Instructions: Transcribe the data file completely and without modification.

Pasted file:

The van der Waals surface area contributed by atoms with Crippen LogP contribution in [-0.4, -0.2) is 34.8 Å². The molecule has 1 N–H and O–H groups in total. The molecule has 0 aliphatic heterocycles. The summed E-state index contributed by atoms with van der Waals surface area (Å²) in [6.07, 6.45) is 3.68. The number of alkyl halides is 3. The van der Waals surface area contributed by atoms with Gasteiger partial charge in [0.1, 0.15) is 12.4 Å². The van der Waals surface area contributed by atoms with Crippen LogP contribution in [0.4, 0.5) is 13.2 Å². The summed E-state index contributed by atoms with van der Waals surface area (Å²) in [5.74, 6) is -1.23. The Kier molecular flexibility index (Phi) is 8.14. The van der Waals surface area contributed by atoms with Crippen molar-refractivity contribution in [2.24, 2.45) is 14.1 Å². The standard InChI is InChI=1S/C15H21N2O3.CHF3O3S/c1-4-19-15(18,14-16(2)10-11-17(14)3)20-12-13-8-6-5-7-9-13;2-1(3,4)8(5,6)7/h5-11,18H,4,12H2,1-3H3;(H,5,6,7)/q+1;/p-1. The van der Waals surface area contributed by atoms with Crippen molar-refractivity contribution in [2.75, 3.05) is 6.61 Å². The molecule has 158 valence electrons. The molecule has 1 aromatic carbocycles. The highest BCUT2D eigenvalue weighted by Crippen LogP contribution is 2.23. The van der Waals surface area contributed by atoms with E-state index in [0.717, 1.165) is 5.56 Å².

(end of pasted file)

The van der Waals surface area contributed by atoms with Crippen LogP contribution in [-0.4, -0.2) is 34.8 Å². The molecule has 1 N–H and O–H groups in total. The molecule has 0 aliphatic heterocycles. The summed E-state index contributed by atoms with van der Waals surface area (Å²) in [6.07, 6.45) is 3.68. The number of alkyl halides is 3. The van der Waals surface area contributed by atoms with Gasteiger partial charge in [0.1, 0.15) is 12.4 Å². The van der Waals surface area contributed by atoms with Crippen LogP contribution in [0.4, 0.5) is 13.2 Å². The summed E-state index contributed by atoms with van der Waals surface area (Å²) in [5.74, 6) is -1.23. The Kier molecular flexibility index (Phi) is 8.14. The van der Waals surface area contributed by atoms with Crippen molar-refractivity contribution in [2.24, 2.45) is 14.1 Å². The standard InChI is InChI=1S/C15H21N2O3.CHF3O3S/c1-4-19-15(18,14-16(2)10-11-17(14)3)20-12-13-8-6-5-7-9-13;2-1(3,4)8(5,6)7/h5-11,18H,4,12H2,1-3H3;(H,5,6,7)/q+1;/p-1. The van der Waals surface area contributed by atoms with Crippen molar-refractivity contribution in [2.75, 3.05) is 6.61 Å². The molecule has 158 valence electrons. The molecule has 1 aromatic carbocycles. The highest BCUT2D eigenvalue weighted by Crippen LogP contribution is 2.23. The van der Waals surface area contributed by atoms with E-state index in [0.717, 1.165) is 5.56 Å².